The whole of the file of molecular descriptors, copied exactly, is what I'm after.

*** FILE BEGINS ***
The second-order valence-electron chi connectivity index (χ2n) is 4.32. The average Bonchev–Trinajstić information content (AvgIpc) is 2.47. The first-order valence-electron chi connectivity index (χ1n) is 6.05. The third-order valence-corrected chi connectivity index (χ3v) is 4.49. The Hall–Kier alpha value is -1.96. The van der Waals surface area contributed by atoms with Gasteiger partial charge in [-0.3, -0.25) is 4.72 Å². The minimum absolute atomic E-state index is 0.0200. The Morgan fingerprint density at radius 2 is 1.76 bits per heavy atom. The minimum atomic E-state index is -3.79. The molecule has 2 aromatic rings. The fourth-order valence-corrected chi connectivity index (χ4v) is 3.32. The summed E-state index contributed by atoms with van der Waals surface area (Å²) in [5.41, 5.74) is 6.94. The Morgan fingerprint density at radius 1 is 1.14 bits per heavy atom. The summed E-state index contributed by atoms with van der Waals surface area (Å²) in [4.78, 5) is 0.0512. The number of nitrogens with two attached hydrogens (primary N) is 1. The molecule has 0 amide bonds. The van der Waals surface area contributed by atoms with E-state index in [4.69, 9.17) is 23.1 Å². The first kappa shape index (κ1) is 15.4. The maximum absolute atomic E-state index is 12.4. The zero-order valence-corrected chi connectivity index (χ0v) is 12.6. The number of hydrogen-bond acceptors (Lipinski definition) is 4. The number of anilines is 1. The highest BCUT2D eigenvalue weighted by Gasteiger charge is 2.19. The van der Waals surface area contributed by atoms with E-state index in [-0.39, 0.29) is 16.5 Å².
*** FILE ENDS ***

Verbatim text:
The second-order valence-electron chi connectivity index (χ2n) is 4.32. The average Bonchev–Trinajstić information content (AvgIpc) is 2.47. The first-order valence-electron chi connectivity index (χ1n) is 6.05. The third-order valence-corrected chi connectivity index (χ3v) is 4.49. The Hall–Kier alpha value is -1.96. The van der Waals surface area contributed by atoms with Gasteiger partial charge in [-0.3, -0.25) is 4.72 Å². The minimum absolute atomic E-state index is 0.0200. The Morgan fingerprint density at radius 2 is 1.76 bits per heavy atom. The minimum atomic E-state index is -3.79. The molecule has 2 aromatic rings. The fourth-order valence-corrected chi connectivity index (χ4v) is 3.32. The summed E-state index contributed by atoms with van der Waals surface area (Å²) in [5.41, 5.74) is 6.94. The Morgan fingerprint density at radius 1 is 1.14 bits per heavy atom. The summed E-state index contributed by atoms with van der Waals surface area (Å²) in [4.78, 5) is 0.0512. The number of nitrogens with two attached hydrogens (primary N) is 1. The molecule has 0 amide bonds. The van der Waals surface area contributed by atoms with E-state index in [4.69, 9.17) is 23.1 Å². The first kappa shape index (κ1) is 15.4. The maximum absolute atomic E-state index is 12.4. The zero-order valence-corrected chi connectivity index (χ0v) is 12.6. The number of hydrogen-bond acceptors (Lipinski definition) is 4. The number of anilines is 1. The highest BCUT2D eigenvalue weighted by Gasteiger charge is 2.19. The van der Waals surface area contributed by atoms with E-state index in [-0.39, 0.29) is 16.5 Å².